16 Brasil port snapshot – 2010 soybean exports Source: AgrInvest, ConsiliAgra Santos = 8.224MMT Paranagua = 5.33MMT Rio Grande = 4.564MMT Sao Francisco = 3.044MMT Vitoria = 2.379MMT Sao Luiz = 2.06MMT Manaus = 1.283MMT Salvador = 1.232MMT Santarem = 809KMT

17 As production rises – so do exportable supplies SUMMARY: As Brasilian soy production increases, its usage as measured by crush actually declines. This is due to the fact that there have been relatively few crush plant investments in the past decade. RULE OF THUMB: Brasil will typically crush less than 50% of its production as production expands / remains above 68MMT.

18 Argentina soybean production SUMMARY: Argentina is similar to the US re “land cap” for production. Majority of pasture land will remain dedicated to its livestock (majority cattle). Crop rotations: corn to soy. Double crop soy follows wheat

19 Argentina soybean production outlook SUMMARY : weather = reversal of fortune. From drought last year to excessive rains, floods & soil moisture levels recharged this year! Risk? Increased soy plantings (from corn) and subsequently, disease risk.

20 When is it too late to plant soy in Argentina? In general … it is corn that is more sensitive to planting dates and this will be the key factor in the total area of soy planted this campaign 1.Given the excess / saturated soil moisture levels – the risk in Argentine soy plantings is that plantings will expand. 2.Farmers would rather plant soybeans because it is (1) cheaper to plant, (2) generally yield well in Argentina, and (3) exports are never interfered with by the government 3.If corn plantings remain delayed – farmers will focus on soy plantings and then resume corn plantings in early December to avoid pollination in hot temps. 4.Soybeans can be planted until December with minimal yield risk 5.Disease is a risk this year (2012/13) – root / stalk disease given soil moisture levels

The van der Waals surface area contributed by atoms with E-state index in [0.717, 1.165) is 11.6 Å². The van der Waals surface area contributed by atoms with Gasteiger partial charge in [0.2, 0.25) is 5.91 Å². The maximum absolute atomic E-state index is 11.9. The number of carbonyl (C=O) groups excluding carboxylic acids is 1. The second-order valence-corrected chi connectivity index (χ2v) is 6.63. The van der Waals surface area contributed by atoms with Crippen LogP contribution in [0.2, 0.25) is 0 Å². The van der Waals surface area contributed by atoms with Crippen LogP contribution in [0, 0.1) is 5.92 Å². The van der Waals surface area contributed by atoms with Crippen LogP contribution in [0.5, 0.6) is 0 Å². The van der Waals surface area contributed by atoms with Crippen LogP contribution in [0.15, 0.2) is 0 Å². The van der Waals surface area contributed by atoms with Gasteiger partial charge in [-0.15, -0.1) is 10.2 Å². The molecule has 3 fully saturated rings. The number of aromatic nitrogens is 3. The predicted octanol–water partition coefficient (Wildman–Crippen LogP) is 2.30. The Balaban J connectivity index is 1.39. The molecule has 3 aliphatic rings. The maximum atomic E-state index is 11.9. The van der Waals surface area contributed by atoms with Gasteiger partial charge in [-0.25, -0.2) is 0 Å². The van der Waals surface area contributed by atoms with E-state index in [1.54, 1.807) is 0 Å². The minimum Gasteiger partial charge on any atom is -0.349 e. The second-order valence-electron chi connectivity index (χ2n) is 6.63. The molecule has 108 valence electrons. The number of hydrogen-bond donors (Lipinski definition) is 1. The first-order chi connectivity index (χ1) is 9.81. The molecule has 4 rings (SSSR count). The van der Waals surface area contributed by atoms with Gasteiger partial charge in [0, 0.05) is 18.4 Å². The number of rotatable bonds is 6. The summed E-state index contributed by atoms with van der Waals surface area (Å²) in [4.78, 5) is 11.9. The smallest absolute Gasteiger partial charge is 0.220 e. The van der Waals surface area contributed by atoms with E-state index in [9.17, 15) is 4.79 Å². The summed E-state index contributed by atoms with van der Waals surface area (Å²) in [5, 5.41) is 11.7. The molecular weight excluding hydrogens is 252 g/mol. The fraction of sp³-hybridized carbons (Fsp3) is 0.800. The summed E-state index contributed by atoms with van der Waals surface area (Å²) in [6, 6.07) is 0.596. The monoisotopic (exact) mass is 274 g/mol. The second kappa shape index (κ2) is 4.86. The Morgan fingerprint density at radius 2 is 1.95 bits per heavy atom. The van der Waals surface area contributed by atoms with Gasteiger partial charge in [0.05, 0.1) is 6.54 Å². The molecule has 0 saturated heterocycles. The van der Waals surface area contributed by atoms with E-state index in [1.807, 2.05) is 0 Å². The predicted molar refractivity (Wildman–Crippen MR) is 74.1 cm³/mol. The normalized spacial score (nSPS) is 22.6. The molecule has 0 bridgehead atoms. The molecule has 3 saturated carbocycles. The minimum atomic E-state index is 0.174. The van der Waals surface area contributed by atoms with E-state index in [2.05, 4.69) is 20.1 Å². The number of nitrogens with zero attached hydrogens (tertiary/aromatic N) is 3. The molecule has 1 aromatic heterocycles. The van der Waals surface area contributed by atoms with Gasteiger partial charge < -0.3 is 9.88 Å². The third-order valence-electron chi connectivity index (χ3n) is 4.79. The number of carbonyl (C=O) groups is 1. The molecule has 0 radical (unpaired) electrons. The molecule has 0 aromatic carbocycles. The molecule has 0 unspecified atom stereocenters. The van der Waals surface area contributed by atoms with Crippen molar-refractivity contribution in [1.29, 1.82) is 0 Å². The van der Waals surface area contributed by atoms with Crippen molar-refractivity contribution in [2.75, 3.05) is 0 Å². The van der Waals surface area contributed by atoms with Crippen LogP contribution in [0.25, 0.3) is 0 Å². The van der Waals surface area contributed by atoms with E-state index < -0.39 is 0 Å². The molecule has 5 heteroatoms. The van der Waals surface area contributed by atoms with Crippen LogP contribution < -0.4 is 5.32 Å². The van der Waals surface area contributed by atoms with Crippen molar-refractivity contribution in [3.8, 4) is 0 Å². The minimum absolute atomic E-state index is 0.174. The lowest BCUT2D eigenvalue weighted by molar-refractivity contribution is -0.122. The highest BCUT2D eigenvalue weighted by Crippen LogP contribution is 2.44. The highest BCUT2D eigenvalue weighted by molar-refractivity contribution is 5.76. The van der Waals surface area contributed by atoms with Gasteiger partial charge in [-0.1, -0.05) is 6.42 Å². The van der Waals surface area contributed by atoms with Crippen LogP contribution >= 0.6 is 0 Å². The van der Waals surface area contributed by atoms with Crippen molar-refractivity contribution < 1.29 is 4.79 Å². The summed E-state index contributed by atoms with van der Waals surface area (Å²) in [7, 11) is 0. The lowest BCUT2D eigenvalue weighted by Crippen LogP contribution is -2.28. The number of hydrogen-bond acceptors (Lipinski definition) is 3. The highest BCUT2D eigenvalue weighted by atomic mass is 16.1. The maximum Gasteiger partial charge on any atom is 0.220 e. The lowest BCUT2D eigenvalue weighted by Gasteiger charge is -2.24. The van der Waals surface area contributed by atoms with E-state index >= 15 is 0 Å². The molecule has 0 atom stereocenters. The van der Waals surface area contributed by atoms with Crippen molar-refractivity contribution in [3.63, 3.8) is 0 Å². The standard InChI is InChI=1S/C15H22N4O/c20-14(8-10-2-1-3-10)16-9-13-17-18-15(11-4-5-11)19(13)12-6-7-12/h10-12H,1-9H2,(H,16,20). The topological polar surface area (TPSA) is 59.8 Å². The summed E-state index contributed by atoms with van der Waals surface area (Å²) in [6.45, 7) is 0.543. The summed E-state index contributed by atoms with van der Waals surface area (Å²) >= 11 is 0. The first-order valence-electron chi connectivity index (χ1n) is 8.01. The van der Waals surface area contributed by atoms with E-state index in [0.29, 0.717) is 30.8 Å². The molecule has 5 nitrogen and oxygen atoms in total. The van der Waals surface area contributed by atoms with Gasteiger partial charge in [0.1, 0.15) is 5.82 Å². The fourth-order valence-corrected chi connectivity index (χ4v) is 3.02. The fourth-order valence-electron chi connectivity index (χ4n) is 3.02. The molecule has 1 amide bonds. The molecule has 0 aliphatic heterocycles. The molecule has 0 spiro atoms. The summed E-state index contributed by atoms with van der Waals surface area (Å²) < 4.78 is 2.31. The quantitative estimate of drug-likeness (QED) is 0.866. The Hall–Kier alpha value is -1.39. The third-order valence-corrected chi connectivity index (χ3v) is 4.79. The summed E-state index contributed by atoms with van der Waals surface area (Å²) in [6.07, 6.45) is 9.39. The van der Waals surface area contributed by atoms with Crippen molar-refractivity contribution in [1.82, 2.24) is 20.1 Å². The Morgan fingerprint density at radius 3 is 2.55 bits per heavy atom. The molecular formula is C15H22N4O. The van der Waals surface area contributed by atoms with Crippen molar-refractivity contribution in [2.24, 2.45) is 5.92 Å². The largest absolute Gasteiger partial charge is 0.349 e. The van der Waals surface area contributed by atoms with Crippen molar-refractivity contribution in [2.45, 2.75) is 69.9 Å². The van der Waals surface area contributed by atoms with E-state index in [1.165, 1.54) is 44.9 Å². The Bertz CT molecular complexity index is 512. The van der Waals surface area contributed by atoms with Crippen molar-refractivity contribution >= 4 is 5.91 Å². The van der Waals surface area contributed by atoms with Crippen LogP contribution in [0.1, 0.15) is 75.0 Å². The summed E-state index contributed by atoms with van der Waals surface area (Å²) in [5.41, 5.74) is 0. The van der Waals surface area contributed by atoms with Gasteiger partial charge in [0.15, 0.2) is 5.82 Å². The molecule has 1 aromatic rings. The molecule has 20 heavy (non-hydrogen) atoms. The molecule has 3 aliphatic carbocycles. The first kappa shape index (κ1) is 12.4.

21 Argentina soybean export outlook and key risk Argentina’s government: the Kirchner Administration relies heavily on revenues from its agriculture sector vis-à-vis its export tax structure. Threat of strikes – port, truck (inflationary concerns / higher wages) or government versus farmers Farmers store soy on-farm in white silo bags in protest of its government. Logistics – will be less of an issue this year given the recharge of river levels / draft levels Influenced by production SUMMARY: since 2001 – introduction of differential export taxes – Argentina has exported 17.5% % of its production. Forecast 22-24% for MY2012/13. Argentine logistics should favor it as will the producer selling expected given the steep inverse in the flat price market

22 Future expansion of South America soybean plantings

23 Future of South American production – Mato Grosso Mato Grosso still has a maximum potential of 13.4 mil ha (33.1 mil acres) in open areas to supply the global demand Grains production –> the state is forecast to increase production from 38MMT for 2012/13 to 68MMT for 2021/22 – projected 78% increase Grain production area – increase 5 million ha (12.35 mil acres) or 52% by 2021/22 crop year: total area planted to grains (corn, soy) = 11.9 mil ha (29.4 mil acres) AgroMT 2022 Outlook (Sept 2012). IMEA